Global Lens Reflections on life, the universe, and everything

Swirling color

A woman puts on her toob, the common garment worn by women in Darfur, in the wind in the Dereig Camp for internally displaced persons.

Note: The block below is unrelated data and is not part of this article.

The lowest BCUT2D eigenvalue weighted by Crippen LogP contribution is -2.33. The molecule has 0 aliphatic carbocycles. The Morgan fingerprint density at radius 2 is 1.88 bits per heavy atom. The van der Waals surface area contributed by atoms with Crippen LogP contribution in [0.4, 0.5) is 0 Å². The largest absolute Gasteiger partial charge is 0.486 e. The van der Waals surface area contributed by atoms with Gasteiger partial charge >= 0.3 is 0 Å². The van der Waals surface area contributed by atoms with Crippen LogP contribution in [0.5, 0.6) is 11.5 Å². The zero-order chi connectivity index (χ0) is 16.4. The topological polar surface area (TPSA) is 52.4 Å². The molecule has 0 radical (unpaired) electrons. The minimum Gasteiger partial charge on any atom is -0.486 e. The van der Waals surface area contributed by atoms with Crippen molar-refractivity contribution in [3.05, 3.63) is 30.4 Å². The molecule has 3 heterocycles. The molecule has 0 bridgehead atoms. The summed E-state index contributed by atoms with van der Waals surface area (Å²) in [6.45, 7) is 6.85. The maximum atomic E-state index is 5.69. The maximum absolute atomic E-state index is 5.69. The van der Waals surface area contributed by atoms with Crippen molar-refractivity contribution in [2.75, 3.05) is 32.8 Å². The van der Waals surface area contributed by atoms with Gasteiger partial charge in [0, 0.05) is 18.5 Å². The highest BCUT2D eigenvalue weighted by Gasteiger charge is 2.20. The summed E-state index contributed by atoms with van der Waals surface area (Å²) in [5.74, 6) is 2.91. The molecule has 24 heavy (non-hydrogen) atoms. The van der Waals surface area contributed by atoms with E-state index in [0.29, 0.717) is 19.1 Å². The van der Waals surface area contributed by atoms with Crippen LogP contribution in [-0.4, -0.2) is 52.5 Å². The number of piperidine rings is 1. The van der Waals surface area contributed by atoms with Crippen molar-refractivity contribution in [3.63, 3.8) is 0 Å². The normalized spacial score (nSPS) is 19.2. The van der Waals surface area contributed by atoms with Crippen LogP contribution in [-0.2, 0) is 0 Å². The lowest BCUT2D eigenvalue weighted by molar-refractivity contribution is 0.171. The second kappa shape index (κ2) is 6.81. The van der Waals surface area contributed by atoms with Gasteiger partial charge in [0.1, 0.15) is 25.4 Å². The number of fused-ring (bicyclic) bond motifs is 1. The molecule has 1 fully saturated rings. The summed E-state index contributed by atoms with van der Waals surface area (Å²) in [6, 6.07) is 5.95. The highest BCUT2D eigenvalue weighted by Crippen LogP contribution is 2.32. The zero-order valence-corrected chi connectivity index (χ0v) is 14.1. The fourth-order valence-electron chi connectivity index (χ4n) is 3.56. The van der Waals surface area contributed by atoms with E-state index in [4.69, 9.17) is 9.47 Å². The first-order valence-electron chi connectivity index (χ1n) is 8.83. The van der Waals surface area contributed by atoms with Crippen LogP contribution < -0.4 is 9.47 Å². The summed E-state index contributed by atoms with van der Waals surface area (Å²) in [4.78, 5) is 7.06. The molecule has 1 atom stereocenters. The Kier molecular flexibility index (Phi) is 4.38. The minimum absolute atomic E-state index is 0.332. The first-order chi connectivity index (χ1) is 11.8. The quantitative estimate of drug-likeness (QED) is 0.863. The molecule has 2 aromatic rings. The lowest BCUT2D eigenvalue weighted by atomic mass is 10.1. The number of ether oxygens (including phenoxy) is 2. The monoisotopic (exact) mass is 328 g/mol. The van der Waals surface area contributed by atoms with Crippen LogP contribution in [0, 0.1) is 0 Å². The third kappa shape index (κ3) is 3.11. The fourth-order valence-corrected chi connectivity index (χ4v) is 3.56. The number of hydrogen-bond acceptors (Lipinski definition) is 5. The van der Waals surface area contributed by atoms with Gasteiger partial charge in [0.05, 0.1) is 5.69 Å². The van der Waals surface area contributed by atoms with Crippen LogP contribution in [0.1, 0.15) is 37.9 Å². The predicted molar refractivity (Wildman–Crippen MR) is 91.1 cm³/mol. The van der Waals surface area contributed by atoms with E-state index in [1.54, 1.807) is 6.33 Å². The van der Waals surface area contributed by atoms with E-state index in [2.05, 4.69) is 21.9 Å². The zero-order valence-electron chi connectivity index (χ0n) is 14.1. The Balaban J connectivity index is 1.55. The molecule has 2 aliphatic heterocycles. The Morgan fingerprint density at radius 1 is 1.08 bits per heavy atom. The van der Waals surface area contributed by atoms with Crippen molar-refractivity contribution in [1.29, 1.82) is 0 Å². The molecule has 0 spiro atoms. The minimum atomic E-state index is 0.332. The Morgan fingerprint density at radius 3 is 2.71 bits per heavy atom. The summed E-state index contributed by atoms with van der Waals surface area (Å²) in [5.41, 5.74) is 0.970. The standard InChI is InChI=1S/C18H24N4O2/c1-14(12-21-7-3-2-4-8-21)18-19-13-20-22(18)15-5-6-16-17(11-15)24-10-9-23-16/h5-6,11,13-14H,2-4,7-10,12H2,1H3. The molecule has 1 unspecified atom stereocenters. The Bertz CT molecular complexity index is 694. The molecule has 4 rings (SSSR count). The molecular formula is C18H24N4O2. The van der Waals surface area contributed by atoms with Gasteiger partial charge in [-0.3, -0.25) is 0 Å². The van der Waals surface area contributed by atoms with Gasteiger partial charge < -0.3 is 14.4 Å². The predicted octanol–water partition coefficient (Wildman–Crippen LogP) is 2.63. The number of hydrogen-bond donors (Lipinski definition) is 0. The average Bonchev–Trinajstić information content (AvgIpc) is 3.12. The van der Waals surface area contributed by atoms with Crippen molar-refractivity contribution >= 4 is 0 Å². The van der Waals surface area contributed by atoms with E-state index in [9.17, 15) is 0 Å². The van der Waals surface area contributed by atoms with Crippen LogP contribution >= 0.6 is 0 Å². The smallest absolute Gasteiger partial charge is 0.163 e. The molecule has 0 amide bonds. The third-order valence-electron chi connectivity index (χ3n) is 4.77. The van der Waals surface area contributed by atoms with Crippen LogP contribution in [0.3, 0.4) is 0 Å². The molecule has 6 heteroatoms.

This image was taken in 2007 in the Dereig camp for displaced people in Darfur, the western region of Sudan. Left homeless after attacks by government-backed militias, this woman lives crowded with other displaced families in a depressing collection of huts, yet she wears clothing with vibrant colors. I saw her when I was walking through the camp; she came out of her hut and turned into the wind, struggling with her "toob" as the wind whipped it back. It's the all-purpose garment that women wrap around themselves. It occured to me that it might make an interesting image if photographed from below (I scare even myself at times), so I explained to my translator what I wanted to do. OK. . . it took him a minute to get it, and then we ran and caught up with the woman and a friend. The translator explained to her what I wanted to do, and a lively discussion ensued between the two women and my translator. I guess it wasn't an everyday occurence that a foreign man wants to lay on the ground as you get dressed. But once they got it, the woman embraced her task with laughter, giggling with her friend as she wrapped the garment around herself several times, each time the wind whipping it out behind. I clicked away, laughing and yelling enouragement. Wouldn't it be great if all the photos to be taken in Darfur were such celebrations of life?

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